Fyodor Dostoevsky’s classic is often heralded as one of the great literary achievements of the Victorian era. This epic story delves deep into the psychosis of Rodion Romanovich Raskolnikov, a morally bankrupt bourgeois murderer, whose belief that he’s destined for greater things makes him think he’s above the law. The original text is long – about 600 pages in a recent edition – so turning its nuances into a 128-page graphic novel ought to be doomed to failure.
And while this adaptation necessarily ends up as Crime and Punishment Lite, it also succeeds in a number of ways. Primarily, if you’re leaning that way anyway, reading this is likely to make you want to read the original. The re-telling that Korkos and Mairowitz have created is engaging and well crafted, and almost certainly more accessible to a wider audience than Tolstoy’s original.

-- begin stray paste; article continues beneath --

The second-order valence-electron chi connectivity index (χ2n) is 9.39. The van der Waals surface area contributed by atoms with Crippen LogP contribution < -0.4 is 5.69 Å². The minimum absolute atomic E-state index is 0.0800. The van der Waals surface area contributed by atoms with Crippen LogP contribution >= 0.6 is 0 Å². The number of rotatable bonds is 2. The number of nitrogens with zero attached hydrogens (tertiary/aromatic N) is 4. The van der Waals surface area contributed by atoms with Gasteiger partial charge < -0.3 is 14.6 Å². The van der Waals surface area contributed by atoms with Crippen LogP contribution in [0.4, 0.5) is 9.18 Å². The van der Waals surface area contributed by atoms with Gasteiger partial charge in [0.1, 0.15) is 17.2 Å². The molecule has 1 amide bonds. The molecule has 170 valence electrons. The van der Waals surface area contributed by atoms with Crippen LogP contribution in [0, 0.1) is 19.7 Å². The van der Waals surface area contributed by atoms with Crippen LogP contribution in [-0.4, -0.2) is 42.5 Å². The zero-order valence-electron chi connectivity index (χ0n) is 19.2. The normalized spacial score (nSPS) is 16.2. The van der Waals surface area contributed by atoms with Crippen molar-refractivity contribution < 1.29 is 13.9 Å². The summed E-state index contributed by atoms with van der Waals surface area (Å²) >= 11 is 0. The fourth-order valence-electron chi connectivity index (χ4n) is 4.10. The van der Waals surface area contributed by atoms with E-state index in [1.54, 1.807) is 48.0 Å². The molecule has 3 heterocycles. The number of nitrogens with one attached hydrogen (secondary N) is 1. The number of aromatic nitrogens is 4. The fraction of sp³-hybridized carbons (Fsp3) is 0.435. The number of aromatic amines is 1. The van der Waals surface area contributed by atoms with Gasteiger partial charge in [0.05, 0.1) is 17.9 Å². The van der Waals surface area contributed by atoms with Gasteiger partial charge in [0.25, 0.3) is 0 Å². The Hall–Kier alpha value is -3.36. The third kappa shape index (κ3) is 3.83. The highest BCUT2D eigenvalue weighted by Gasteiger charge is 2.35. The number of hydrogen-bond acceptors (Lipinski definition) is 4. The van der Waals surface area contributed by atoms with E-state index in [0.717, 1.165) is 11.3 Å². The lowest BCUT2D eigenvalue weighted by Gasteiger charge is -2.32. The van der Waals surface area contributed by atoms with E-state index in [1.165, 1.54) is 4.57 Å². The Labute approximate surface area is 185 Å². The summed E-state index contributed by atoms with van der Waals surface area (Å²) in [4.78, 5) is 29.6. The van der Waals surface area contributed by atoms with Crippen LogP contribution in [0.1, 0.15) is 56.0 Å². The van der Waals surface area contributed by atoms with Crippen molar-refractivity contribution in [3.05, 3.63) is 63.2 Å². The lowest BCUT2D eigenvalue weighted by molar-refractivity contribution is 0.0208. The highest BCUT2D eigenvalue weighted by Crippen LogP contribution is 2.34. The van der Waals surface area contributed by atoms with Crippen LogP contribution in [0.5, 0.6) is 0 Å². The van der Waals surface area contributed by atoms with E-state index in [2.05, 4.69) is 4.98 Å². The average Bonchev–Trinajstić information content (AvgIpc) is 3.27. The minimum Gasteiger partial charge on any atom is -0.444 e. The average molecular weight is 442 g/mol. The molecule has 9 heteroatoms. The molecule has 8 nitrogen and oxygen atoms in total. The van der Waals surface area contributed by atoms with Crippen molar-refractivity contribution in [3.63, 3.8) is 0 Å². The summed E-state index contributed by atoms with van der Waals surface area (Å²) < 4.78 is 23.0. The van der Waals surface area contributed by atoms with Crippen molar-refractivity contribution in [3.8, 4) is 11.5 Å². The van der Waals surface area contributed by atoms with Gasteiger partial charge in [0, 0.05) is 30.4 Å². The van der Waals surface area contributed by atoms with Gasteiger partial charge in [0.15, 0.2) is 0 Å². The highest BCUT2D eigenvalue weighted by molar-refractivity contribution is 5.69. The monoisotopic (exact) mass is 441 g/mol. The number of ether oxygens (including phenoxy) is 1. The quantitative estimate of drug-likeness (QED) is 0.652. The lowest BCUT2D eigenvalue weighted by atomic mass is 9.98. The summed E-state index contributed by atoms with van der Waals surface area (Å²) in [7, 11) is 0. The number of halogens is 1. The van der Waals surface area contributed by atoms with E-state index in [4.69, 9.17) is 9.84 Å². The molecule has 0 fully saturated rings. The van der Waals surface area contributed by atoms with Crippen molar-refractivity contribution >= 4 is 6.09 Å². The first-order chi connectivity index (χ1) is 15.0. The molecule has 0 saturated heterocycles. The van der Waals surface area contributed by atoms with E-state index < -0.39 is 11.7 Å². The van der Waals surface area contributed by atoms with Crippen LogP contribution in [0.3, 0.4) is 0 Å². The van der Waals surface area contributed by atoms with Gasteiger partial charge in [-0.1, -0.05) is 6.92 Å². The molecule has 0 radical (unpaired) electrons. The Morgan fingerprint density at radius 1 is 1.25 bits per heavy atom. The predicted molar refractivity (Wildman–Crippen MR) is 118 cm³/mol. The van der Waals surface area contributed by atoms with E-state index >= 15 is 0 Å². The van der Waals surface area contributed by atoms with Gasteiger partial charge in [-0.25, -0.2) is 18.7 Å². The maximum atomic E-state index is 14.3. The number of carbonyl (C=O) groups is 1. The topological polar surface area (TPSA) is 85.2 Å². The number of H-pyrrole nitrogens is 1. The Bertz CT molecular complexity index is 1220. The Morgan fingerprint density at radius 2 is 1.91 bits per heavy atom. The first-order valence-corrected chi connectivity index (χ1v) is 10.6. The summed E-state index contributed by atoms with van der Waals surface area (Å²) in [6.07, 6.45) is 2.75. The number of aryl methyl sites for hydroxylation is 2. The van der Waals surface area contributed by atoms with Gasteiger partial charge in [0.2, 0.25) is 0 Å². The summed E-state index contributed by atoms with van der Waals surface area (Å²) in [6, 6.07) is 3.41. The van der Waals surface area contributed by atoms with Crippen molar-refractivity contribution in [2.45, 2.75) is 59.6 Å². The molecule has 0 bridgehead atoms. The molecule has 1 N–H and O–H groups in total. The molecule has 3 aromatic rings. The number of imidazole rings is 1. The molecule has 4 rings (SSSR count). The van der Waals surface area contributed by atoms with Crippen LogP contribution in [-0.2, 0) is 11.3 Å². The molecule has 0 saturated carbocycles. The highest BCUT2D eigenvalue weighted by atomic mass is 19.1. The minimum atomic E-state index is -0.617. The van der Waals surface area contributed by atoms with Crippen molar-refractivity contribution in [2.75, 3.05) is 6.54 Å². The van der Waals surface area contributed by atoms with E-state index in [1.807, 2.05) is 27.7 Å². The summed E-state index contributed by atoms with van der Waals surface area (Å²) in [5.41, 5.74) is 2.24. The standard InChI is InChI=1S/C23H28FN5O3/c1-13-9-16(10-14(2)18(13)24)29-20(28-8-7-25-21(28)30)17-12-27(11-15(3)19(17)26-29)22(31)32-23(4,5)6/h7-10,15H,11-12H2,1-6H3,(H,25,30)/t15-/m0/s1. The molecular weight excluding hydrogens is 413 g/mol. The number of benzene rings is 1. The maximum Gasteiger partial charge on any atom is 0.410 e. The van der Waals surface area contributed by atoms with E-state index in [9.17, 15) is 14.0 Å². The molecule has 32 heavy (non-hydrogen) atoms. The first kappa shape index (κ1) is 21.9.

The second point of interest is that they have chosen not to do a literal abridgement but to set the story in the modern day. Adding televisions and pop-cultural references to the scenery adds a new angle to the piece, turning it into an exploration of how little has changed in the last 140 years – the nature of man remains essentially the same, and the trappings of the modern world have little impact on Raskolnikov.
The end result may disappoint Dostoevsky aficionados, as every shortened adaptation of any great novel so often will. But in changing the historical perspective Korkos and Mairowitz have managed to add another layer to Dostoevsky’s original, creating a graphic adaptation that might just get you stuck into the original version. For an adaptation of a classic, that must surely make it a resounding success.